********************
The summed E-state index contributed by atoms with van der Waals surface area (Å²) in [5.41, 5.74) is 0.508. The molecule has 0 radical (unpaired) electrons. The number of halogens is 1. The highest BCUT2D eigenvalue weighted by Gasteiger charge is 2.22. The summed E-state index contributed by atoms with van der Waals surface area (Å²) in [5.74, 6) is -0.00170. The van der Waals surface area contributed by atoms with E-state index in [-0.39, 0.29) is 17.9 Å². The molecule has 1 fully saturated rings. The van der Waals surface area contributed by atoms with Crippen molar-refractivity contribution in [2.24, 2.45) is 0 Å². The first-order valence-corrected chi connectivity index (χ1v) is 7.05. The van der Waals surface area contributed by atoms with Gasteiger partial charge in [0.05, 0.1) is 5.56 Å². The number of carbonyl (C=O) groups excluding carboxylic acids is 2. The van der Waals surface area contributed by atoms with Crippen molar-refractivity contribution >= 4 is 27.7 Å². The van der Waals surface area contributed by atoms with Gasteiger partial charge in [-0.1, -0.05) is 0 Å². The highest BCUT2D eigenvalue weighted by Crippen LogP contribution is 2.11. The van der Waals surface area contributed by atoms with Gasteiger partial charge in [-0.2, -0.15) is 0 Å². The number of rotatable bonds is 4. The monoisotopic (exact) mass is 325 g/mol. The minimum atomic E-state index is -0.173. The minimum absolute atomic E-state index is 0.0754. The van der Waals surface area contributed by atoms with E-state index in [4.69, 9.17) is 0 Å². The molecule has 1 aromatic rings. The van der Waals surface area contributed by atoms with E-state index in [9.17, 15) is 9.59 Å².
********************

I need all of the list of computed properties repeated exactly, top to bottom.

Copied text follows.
The summed E-state index contributed by atoms with van der Waals surface area (Å²) in [5.41, 5.74) is 0.508. The molecule has 0 radical (unpaired) electrons. The number of halogens is 1. The highest BCUT2D eigenvalue weighted by Gasteiger charge is 2.22. The summed E-state index contributed by atoms with van der Waals surface area (Å²) in [5.74, 6) is -0.00170. The van der Waals surface area contributed by atoms with E-state index in [-0.39, 0.29) is 17.9 Å². The molecule has 1 fully saturated rings. The van der Waals surface area contributed by atoms with Crippen molar-refractivity contribution in [2.24, 2.45) is 0 Å². The first-order valence-corrected chi connectivity index (χ1v) is 7.05. The van der Waals surface area contributed by atoms with Gasteiger partial charge in [0.05, 0.1) is 5.56 Å². The number of carbonyl (C=O) groups excluding carboxylic acids is 2. The van der Waals surface area contributed by atoms with Crippen molar-refractivity contribution >= 4 is 27.7 Å². The van der Waals surface area contributed by atoms with Gasteiger partial charge in [-0.1, -0.05) is 0 Å². The highest BCUT2D eigenvalue weighted by Crippen LogP contribution is 2.11. The van der Waals surface area contributed by atoms with Gasteiger partial charge in [-0.2, -0.15) is 0 Å². The number of rotatable bonds is 4. The monoisotopic (exact) mass is 325 g/mol. The minimum atomic E-state index is -0.173. The minimum absolute atomic E-state index is 0.0754. The van der Waals surface area contributed by atoms with E-state index in [4.69, 9.17) is 0 Å². The molecule has 1 aromatic rings. The van der Waals surface area contributed by atoms with E-state index in [9.17, 15) is 9.59 Å².